WASHINGTON — The House Ethics Committee announced today it will continue to investigate whether U.S. Rep. Jesse Jackson Jr. or an emissary directed or knew of efforts to raise campaign cash for then-Gov. Rod Blagojevich in return for Jackson's appointment to the Senate in 2008.
In making the announcement, the panel released findings from an initial review by another office that found "probable cause" Jackson either directed someone to offer to raise funds in exchange for the seat or knew such an offer would likely be made. Jackson was never named to the Senate.
Jackson, 46, a Chicago Democrat, has been under scrutiny after his allies reportedly offered at least $1.5 million in campaign cash to Blagojevich for the appointment.
The ethics panel also has been examining whether Jackson misused federal dollars allocated for personnel and office expenses by utilizing “staff resources” to mount a “public campaign” to secure the appointment.
The Office of Congressional Ethics looked into the allegations in 2009. Unlike the House Ethics Committee, the office is not empowered to discipline House lawmakers, nor can it ascertain guilt or innocence.
But it did compile a report on its findings in August of 2009. Among the key points:
-- “There is probable cause to believe that Representative Jackson either (1) directed a third-party, most likely Mr. Raghuveer Nayak, to offer to raise money for Governor Blagojevich in exchange for appointing Representative Jackson to the Senate seat, or (2) had knowledge that Nayak would likely make such an offer once Representative Jackson authorized him to advocate on his behalf with Governor Blagojevich.
-- "Because former Governor Blagojevich, Nayak and Mr. Rajinder Bedi (another fundraiser) have declined to cooperate with the OCE investigation, and because the OCE cannot compel their cooperation, the OCE is unable to determine whether there is a substantial reason believe these allegations.”
Jackson has consistently denied any wrongdoing and renewed his denial Friday. He said in a statement he will “continue to fully cooperate” with the House Ethics Committee and expected to be “vindicated.”
"I have said from the beginning that I publicly and transparently sought to have the governor of Illinois appoint me to fulfill the final two years of then-Senator Barack Obama's term in the U.S. Senate," Jackson said in the statement. "I did nothing illegal, unethical or inappropriate in that pursuit and I believe that is what the Ethics Committee will conclude at the end of this process."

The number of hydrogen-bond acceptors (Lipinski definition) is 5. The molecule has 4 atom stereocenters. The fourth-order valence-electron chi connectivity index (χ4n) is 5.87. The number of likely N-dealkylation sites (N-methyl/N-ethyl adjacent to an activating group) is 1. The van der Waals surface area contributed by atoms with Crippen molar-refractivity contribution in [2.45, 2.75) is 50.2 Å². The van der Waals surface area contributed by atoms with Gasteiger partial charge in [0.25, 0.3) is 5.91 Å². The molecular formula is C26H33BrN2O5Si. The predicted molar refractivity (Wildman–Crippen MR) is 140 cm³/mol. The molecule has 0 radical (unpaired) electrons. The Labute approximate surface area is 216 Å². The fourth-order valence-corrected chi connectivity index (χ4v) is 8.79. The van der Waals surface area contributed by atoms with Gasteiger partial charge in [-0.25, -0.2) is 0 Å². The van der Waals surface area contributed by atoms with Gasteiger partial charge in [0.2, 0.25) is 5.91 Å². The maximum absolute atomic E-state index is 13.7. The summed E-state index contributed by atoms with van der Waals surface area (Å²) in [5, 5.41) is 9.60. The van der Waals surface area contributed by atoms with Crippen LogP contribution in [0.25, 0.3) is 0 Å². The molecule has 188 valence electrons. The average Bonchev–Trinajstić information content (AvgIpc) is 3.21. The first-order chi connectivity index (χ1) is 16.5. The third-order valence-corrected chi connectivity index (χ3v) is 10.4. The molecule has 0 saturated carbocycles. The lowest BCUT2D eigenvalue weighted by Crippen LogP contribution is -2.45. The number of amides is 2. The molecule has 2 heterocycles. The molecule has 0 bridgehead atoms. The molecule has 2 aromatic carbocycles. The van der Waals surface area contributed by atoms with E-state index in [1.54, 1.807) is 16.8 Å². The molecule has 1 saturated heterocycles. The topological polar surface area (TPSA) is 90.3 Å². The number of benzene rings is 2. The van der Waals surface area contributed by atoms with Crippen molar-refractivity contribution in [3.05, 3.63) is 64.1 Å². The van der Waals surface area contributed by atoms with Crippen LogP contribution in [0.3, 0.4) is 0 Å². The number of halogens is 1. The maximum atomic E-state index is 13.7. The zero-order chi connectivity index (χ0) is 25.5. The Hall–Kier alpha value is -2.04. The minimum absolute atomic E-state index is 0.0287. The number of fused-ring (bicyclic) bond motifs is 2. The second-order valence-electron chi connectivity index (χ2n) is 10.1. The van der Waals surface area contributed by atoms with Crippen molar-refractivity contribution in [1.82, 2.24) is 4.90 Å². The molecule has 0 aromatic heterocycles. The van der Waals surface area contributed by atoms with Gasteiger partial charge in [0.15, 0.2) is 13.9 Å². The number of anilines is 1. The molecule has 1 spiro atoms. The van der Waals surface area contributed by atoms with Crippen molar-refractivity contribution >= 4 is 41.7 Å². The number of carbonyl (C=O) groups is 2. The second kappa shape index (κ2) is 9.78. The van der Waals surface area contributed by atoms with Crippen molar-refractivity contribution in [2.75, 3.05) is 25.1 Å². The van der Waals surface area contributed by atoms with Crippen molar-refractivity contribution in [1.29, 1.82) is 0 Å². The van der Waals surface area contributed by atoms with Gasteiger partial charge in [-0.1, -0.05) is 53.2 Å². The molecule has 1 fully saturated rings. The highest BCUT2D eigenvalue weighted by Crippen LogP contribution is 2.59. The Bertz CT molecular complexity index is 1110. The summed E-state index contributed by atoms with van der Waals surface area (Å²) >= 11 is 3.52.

The congressman also said he was grateful that the committee has decided to release documents in the case, saying that for the first time in three years “my side of the story will be made public and for that I am grateful.”
One of the documents is a 17-page letter from two attorneys for Jackson. The letter, dated Nov. 15, was sent to the Ethics Committee chairman, Rep. Jo Bonner (R-Ala.) and to the committee’s top Democrat.
It says in part: “Congressman Jackson respectfully submits that there is no basis for OCE’s conclusion that he may have violated House rules or federal law and urges the Committee to close its investigation of this matter.”
Last May, at the second of two Blagojevich corruption trials, Jackson contradicted prosecution witnesses and testified that he did not know about or authorize anyone to offer the governor money for the Senate seat.
Blagojevich will be sentenced Tuesday on 18 federal counts, including attempted extortion for trying to sell or trade the Senate seat, which became vacant when Barack Obama was elected to the White House.
Jackson, who represents the South Side and nearby suburbs, entered Congress in 1995. His father is civil rights leader, the Rev. Jesse Jackson. The representative’s wife is Chicago Ald. Sandi Jackson.
Democrat Debbie Halvorson, a former congresswoman running against Jackson for his seat, released a statement saying "this is yet another day Congressman Jackson Jr. is focusing on his own self-preservation instead of bringing jobs to the district. These ethical distractions are just one reason why he is not qualified to represent the 2nd District.”
Halvorson, a former state lawmaker who served one term in Congress and lost a re-election bid in 2010, accused Jackson of being “more concerned with his own career than delivering for the district.”
The House Ethics Committee, which operates largely in secrecy, is composed of 10 lawmakers: five Republicans and five Democrats.
The duties of the House Ethics Committee include determining whether lawmakers have violated the House Code of Official Conduct. Among the code’s many provisions is a broad requirement that lawmakers behave at all times in a manner that shall “reflect creditably” on the House.
The committee has the authority to subpoena documents and witnesses and to compel testimony under oath. Testimony is taken by deposition, but people can invoke their Fifth Amendment right against self-incrimination.
Officials said there is no hard timetable for the next phases of the inquiry into Jackson. An investigative subcommittee of four lawmakers from the Ethics Committee could be established.
If Jackson ends up formally accused of wrongdoing by the committee, the matter would move to an “adjudicatory phase,” where the burden is proof is lower than in criminal courts. “Clear and convincing evidence,” rather than evidence “beyond a reasonable doubt,” is required to establish guilt.
House members found guilty of violations are subject to sanctions: a letter of reproval, a fine, a reprimand, censure or, in the most serious cases, expulsion.Copyright © 2014, Los Angeles Times